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Vikings opt for picks rather than QB

EDEN PRAIRIE, Minn. -- The Vikings' quarterback of the future was sitting right there for the taking as the clock wound down to the 30th pick in the first round of Thursday night's NFL draft.

EDEN PRAIRIE, Minn. -- The Vikings' quarterback of the future was sitting right there for the taking as the clock wound down to the 30th pick in the first round of Thursday night's NFL draft.

Jimmy Clausen nearly had fallen out of the first round and now the Vikings had the opportunity to fulfill what had been predicted in so many mock drafts.

Only in real life, the Vikings didn't pull the trigger.

Instead, they dealt their first-round pick to NFC North rival Detroit, along with a fourth-round selection (128th overall), for the Lions' second- (34th overall), fourth- (100th overall) and seventh-round picks (214th overall).

With the Vikings' first-rounder, the Lions took California running back Jahvid Best.

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The Vikings now hold nine picks over the final six rounds of the draft. Rounds 2 and 3 will take place tonight and the final four will be held Saturday.

Interestingly, Clausen still will be on the board as the second round gets underway, with the Vikings holding the second pick. The St. Louis Rams hold the first pick in the second round and, after taking Oklahoma quarterback Sam Bradford first overall, certainly would not pick Clausen.

"About the 20th pick we started getting a lot of (trade) calls and felt that the Detroit deal was the best deal that we had," said Rick Spielman, Vikings vice president of player personnel. "(We) felt very strongly because of the depth of this draft of potentially picking up an extra pick. The biggest thing out of the whole trade scenario was that you're the second pick in (Friday's) draft, which is huge."

"You look at Saturday and you're going to have the second pick (in the fourth round). So coming from the bottom of those rounds to coming up to the top of those rounds, especially when the day kicks off, we're very excited about that because of the way our draft board is developed we have a lot of options as we go into (Friday) and probably will have a lot going into Saturday as well."

Spielman said the Vikings would be happy to get any one of four players they had identified who remain available after the opening round. The first round finished up with the Colts taking TCU linebacker Jerry Hughes and New Orleans selecting Florida State cornerback Patrick Robinson.

Spielman would not identify those four players but they could be USC safety Taylor Mays, Virginia cornerback Chris Cook, Texas linebacker Sergio Kindle and Clausen. There were indications that Robinson was really the player the Vikings hoped would fall, but that did not happen. Mays very well could end being the pick, assuming the Rams pass on him.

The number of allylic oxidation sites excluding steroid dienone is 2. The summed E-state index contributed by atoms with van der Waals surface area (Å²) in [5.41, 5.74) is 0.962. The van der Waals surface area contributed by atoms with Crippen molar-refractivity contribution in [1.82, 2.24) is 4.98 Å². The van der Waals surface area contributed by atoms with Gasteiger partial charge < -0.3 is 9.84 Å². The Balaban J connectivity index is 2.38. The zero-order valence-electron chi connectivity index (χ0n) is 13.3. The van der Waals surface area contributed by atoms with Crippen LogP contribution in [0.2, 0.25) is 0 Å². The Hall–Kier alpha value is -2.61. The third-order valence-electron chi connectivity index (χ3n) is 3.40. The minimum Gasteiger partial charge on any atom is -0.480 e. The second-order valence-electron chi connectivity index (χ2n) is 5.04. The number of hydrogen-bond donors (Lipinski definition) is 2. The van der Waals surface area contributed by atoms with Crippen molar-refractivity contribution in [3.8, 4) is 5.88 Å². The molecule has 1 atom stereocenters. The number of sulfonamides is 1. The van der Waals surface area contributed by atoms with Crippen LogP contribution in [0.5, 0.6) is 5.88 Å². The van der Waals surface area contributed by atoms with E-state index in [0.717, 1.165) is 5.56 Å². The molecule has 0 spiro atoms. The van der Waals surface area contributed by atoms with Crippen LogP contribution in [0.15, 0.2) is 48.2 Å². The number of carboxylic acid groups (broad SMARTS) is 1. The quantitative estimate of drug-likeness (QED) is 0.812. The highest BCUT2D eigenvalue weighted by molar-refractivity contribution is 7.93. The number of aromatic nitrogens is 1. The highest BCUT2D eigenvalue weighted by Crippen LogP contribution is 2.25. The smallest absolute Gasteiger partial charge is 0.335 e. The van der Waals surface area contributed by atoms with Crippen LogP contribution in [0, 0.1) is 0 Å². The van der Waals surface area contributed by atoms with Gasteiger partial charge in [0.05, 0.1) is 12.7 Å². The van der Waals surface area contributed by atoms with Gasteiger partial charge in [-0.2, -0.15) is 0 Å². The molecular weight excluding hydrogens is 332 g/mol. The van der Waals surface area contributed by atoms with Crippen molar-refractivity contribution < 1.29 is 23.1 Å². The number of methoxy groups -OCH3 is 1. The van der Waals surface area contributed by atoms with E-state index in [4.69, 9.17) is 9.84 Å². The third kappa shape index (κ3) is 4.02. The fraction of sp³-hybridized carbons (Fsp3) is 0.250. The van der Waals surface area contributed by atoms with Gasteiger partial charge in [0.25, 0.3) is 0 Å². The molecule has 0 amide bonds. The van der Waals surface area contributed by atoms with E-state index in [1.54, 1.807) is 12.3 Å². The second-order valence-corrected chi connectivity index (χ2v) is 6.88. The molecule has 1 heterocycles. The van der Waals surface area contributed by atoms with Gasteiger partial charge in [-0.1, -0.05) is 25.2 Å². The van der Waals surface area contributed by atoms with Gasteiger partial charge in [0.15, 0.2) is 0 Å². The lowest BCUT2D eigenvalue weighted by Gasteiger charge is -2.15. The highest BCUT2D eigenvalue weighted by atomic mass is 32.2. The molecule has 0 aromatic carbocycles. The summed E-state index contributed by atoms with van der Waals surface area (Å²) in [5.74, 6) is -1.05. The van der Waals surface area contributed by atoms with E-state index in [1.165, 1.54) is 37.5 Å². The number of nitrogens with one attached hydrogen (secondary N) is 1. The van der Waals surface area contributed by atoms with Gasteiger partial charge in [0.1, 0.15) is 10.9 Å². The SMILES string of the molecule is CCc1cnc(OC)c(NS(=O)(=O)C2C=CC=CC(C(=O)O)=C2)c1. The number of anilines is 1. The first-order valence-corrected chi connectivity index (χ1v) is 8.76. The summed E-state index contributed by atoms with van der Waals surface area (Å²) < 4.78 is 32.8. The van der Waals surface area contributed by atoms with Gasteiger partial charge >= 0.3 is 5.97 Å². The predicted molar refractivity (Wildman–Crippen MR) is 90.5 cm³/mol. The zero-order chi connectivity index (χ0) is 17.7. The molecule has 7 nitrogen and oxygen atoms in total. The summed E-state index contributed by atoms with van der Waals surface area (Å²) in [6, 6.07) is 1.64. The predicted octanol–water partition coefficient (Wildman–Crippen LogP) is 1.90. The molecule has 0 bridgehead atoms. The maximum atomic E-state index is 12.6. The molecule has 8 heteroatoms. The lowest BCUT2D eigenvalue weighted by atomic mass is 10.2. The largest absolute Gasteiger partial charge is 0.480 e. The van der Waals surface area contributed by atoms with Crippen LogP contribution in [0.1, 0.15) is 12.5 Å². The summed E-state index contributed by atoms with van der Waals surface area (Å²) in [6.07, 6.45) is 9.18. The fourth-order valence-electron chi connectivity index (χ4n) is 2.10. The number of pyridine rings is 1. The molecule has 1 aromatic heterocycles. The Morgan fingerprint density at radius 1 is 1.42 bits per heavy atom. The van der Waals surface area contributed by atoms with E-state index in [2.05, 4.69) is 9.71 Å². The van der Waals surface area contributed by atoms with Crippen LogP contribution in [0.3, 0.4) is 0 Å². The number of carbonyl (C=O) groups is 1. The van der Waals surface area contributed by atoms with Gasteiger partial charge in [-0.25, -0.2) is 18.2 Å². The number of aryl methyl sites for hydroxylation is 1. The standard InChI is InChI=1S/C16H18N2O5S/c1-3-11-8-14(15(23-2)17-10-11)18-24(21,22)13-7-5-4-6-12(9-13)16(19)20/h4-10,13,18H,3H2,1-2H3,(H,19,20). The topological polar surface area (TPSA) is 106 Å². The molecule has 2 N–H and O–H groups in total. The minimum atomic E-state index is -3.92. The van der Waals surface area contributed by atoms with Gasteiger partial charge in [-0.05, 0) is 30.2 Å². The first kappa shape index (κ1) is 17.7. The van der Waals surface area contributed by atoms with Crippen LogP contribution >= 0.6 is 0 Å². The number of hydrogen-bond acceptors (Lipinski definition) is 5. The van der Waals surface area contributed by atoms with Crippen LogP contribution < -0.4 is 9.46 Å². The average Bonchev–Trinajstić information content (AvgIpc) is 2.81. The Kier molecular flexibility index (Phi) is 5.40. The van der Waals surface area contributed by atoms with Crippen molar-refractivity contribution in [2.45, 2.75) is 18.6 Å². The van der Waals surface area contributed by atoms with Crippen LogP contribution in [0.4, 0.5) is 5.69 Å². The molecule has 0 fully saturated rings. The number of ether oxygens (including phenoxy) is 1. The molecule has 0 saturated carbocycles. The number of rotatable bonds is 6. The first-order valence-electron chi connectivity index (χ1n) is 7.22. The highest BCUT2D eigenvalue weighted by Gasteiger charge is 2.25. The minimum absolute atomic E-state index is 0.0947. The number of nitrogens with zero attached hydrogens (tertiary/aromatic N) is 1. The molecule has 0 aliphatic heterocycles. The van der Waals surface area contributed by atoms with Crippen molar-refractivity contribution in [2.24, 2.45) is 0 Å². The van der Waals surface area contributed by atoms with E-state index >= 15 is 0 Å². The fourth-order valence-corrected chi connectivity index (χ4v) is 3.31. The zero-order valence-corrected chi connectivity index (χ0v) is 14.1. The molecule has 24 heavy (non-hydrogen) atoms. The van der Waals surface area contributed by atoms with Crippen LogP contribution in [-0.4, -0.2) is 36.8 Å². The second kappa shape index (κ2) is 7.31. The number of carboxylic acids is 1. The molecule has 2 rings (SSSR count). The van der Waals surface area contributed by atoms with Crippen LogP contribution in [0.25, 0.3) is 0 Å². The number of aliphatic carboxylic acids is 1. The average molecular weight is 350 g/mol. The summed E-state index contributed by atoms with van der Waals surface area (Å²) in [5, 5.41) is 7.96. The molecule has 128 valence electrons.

The Vikings did make one attempt to move up but all Spielman would say was "it was around where we were picking, it was a player that was taken."

Logically, that could have been either Tennessee defensive tackle Dan Williams, who went to Arizona at No. 26; Rutgers cornerback Devin McCourty, who went to New England a pick later; or Boise State cornerback Kyle Wilson, who was selected 29th by the Jets. Also gone by the time the Vikings picked was Florida quarterback Tim Tebow, who had been tied to Minnesota in the days leading up to the draft. Denver got Tebow at No. 25.

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Lions coach Jim Schwartz was happy to land Best. "This was a player that we had a lot of really good feeling for and a guy that we had a plan for exactly how we were going to use him on offense," Schwartz said. "I was hoping for two things in this draft. One was to get him, I'm talking about Jahvid Best, but if we didn't get him, that he didn't go to Green Bay or Minnesota or Chicago and have to defend against a guy like that.

"(The Vikings) helped us out, we helped them out. ... Everybody has different agendas. I think there is a lot of things where trading a player to a division (is bad), but I'm glad that Minnesota and Green Bay and Chicago (didn't get him). I'm glad we don't have to see this guy twice a year."

Spielman doesn't sound as if he's done making deals.

"That's one thing that's a huge advantage because if you're sitting there at the bottom the second and you want to go up and get a player, now you have some ammunition (with nine picks) to do that as well," he said. "It just gives you a lot more flexibility as you finish out this draft, being able to move up or back, which is something we really haven't had since I've been here."

As far as the trade, the phone might not have started ringing with offers until the 20th pick, but Spielman, coach Brad Childress and other Vikings executives envisioned they might never make that 30th pick. In the end, they were right.

"Yes, it was a big part of our scenarios," Spielman said. "A trade was definitely in the mix. We had a player that we would have taken, but we also had a trade, and we decided to do the trade."

Related Topics: FOOTBALL
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